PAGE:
The Government fears the worst, mainly due to the stagnation of private consumption, dependent on the creation of employment and compensation of employees. And none of these variables shows signs of recovery."

Eurozone GDP .2%, Leading Indicators Negative

Balkans Business News reports The Eurozone GDP fell short of expectations

Eurozone GDP growth below expectations in 2Q. Data for the US had already disappointed earlier. The Eurozone GDP reading - at 0.2% - fell short of expectations as well (0.4% q/q). In particular, very slow growth in Germany and stagnation in France have been a drag on growth.

Asia did not contribute to y/y growth any further in this month. In fact, Europe was the only destination contributing at all (both within and outside of the Eurozone). This seems likely to be the most important explanation for the German growth slowdown, as exports have been one of the main growth drivers so far.

Leading indicators are not on bright side, either. The global growth slowdown is already reflected in lower y/y growth rates of Eurozone industrial production. In addition, the OECD leading indicator has - similar to the ZEW Index in Germany - turned negative. Hence, it seems likely that industrial production growth will lose steam too. Inventories of finished goods have increased as well, which is a negative signal, even beyond lower production expectations. Sentiment on financial markets could be drag on private consumption, too. Private consumption is not an important growth driver in the Eurozone. However, a deterioration of sentiment could be dampening final demand.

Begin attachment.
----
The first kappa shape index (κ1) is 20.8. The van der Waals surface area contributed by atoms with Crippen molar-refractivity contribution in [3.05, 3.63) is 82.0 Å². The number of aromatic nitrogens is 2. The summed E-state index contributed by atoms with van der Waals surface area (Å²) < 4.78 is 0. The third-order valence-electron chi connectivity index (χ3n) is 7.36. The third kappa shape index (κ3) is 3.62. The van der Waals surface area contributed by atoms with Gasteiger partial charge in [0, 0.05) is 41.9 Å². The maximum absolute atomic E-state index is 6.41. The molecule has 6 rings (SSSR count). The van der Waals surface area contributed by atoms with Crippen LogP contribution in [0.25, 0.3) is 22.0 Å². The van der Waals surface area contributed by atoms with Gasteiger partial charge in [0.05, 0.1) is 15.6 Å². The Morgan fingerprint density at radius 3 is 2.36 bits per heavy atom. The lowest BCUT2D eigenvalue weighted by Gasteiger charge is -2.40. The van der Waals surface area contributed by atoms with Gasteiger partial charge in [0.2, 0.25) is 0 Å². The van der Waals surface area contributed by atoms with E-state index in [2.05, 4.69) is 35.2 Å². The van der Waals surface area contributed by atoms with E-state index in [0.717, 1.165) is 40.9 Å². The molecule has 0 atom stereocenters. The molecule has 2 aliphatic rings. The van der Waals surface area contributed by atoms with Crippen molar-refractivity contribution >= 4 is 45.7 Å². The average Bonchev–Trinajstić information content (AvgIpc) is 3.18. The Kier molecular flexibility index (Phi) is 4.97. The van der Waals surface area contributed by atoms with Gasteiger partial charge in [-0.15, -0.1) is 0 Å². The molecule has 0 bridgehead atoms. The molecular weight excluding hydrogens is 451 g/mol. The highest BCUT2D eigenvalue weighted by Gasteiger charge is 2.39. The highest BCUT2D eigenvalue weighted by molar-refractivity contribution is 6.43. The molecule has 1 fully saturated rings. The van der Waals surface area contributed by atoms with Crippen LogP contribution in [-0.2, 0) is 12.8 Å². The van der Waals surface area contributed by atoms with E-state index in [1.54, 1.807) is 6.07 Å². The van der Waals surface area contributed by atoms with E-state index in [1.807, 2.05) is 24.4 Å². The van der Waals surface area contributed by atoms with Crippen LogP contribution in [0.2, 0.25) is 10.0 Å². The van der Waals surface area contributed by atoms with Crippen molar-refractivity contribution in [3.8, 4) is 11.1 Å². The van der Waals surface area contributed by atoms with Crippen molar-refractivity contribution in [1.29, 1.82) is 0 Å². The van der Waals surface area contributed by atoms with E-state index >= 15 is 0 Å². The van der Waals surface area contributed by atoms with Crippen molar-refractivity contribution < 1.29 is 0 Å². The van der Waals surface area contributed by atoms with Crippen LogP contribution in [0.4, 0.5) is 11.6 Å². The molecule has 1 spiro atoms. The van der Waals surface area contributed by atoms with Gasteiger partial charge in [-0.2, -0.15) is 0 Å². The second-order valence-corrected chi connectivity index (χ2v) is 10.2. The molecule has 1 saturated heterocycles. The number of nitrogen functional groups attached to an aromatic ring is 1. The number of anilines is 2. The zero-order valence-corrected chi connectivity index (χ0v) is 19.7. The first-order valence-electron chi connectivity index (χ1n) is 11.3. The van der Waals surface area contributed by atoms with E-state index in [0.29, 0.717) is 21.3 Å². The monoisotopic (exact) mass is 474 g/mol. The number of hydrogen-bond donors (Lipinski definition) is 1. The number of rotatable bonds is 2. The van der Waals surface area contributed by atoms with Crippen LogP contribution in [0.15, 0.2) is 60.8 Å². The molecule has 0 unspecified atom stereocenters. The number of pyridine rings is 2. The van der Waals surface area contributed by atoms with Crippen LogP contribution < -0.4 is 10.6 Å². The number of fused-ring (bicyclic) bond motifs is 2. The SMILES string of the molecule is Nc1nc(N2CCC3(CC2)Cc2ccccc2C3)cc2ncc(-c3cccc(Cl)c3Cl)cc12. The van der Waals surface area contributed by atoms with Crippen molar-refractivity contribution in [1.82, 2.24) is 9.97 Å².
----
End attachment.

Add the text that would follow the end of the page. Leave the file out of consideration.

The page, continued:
The extremely weak economic growth in Italy does not seem sufficient to lower Italian unemployment significantly in the coming year. Even in countries that are in better economic shape, such as Germany, slower growth will slow down the recovery on the labor markets, too. We therefore expect the decline in the unemployment rate to be even more gradual than expected so far.
GDP Forecast +1.8% 2011, +1.6% 2012!?

In spite of that horrendous news optimism reigns supreme as the following paragraph shows:
We have revised our 2011 GDP forecast for the Eurozone from +2.0% to +1.8%. Additional austerity measures by governments as a result of the recent turbulence on the financial markets, as well as the weak sentiment, should also dampen economic growth in 2012. Hence, we also slightly revise our GDP growth forecast for 2012 from +1.6% to +1.4%.
I have no idea how you get any growth out of this horrendous mix, let alone fantasy projections of 1.8%, but the S&P has the same conclusion.